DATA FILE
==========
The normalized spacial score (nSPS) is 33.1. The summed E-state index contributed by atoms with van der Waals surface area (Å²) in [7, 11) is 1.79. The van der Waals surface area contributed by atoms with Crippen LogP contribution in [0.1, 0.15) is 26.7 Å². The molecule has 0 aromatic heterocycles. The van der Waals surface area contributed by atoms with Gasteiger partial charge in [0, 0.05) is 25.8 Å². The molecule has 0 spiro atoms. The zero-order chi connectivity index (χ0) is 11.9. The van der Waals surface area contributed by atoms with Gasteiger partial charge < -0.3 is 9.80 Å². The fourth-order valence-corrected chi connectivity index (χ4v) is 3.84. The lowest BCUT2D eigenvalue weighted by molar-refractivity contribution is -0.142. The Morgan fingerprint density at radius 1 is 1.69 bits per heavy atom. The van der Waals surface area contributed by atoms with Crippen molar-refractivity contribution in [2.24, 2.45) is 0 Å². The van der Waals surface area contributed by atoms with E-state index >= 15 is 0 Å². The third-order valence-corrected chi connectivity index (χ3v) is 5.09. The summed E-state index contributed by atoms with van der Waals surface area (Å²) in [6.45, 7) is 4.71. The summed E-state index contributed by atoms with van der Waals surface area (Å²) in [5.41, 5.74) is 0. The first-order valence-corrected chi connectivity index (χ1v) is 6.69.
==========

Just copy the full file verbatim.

The normalized spacial score (nSPS) is 33.1. The summed E-state index contributed by atoms with van der Waals surface area (Å²) in [7, 11) is 1.79. The van der Waals surface area contributed by atoms with Crippen LogP contribution in [0.1, 0.15) is 26.7 Å². The molecule has 0 aromatic heterocycles. The van der Waals surface area contributed by atoms with Gasteiger partial charge in [0, 0.05) is 25.8 Å². The molecule has 0 spiro atoms. The zero-order chi connectivity index (χ0) is 11.9. The van der Waals surface area contributed by atoms with Gasteiger partial charge < -0.3 is 9.80 Å². The fourth-order valence-corrected chi connectivity index (χ4v) is 3.84. The lowest BCUT2D eigenvalue weighted by molar-refractivity contribution is -0.142. The Morgan fingerprint density at radius 1 is 1.69 bits per heavy atom. The van der Waals surface area contributed by atoms with Crippen molar-refractivity contribution in [2.24, 2.45) is 0 Å². The van der Waals surface area contributed by atoms with E-state index >= 15 is 0 Å². The third-order valence-corrected chi connectivity index (χ3v) is 5.09. The summed E-state index contributed by atoms with van der Waals surface area (Å²) in [6.45, 7) is 4.71. The summed E-state index contributed by atoms with van der Waals surface area (Å²) in [5.41, 5.74) is 0. The first-order valence-corrected chi connectivity index (χ1v) is 6.69.